At the beginning of the 1950s, when the Art Informel movements were in full swing, the painter Nicolas de Staël abandoned his previous gloomy abstraction and returned to a more figurative and luminous style with which he attempted to evoke his visual experiences by capturing certain chromatic resonances on canvas. The present Mediterranean Landscape is a good example of his new quest to reconcile figuration and abstraction and of his insistence on the need to combine abstract forms — the essential elements of any painting — with the capturing of a visual reality.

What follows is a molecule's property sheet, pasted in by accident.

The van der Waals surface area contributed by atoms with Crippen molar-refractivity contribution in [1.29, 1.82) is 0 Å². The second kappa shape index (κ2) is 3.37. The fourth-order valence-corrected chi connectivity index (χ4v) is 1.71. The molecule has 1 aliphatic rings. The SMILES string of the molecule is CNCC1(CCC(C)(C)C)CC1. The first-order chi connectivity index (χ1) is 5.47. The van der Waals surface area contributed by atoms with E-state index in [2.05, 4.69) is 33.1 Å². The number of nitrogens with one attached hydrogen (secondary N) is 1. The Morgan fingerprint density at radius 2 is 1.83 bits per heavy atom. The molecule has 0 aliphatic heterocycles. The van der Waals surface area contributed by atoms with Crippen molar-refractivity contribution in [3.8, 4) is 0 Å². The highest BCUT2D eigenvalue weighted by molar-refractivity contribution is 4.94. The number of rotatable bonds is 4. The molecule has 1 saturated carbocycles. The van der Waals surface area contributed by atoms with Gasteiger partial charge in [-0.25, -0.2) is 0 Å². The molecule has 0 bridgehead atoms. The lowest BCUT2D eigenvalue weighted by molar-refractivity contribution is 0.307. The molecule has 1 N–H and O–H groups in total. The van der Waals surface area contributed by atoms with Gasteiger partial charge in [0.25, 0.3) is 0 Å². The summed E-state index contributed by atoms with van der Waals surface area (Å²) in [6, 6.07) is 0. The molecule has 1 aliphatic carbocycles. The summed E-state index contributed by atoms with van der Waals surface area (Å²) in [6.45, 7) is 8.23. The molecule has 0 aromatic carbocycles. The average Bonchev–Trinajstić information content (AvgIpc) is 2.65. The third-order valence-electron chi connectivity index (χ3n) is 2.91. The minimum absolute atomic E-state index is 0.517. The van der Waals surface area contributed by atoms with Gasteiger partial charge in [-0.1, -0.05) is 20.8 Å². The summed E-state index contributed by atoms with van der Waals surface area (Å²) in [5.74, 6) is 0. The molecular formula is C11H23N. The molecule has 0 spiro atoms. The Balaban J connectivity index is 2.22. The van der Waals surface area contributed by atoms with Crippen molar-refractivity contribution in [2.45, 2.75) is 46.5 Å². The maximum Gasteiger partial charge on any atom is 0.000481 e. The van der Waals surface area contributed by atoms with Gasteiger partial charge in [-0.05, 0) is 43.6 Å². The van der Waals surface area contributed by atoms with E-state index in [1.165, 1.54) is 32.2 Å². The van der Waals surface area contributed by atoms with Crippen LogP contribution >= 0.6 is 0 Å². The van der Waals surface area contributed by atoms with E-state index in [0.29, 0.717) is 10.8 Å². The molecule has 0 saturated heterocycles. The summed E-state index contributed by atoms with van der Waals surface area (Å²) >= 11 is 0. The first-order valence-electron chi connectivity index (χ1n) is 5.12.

The landscape, executed with considerable economy of means in heavy impasto, is a luminous view of the coast of Provence in bluish and greyish tones. The composition is structured around horizontal planes of geometrical forms created by a build-up of grey, blue and ochre impasto with which he constructs the different elements of the landscape. Using barely four or five planes of colour, Staël depicts the basic features of the landscape: a house, two trees, the sky and the sea. The glowing light of the French Midi transforms the colours of his palette, and the blue of the Mediterranean stands out in the centre of the composition above all the rest. Similarly, as Douglas Cooper points out, the Mediterranean landscapes of these years display the hint of a certain linear perspective, generally directed towards a central focal point. In December 1954 Staël wrote to his dealer Jacques Dubourg: “my painting, behind its appearances, its violence, its perpetual plays of force, is something fragile in the good, sublime sense.” The richness of textures and the subtlety of the colouring reach their height of refinement in this work.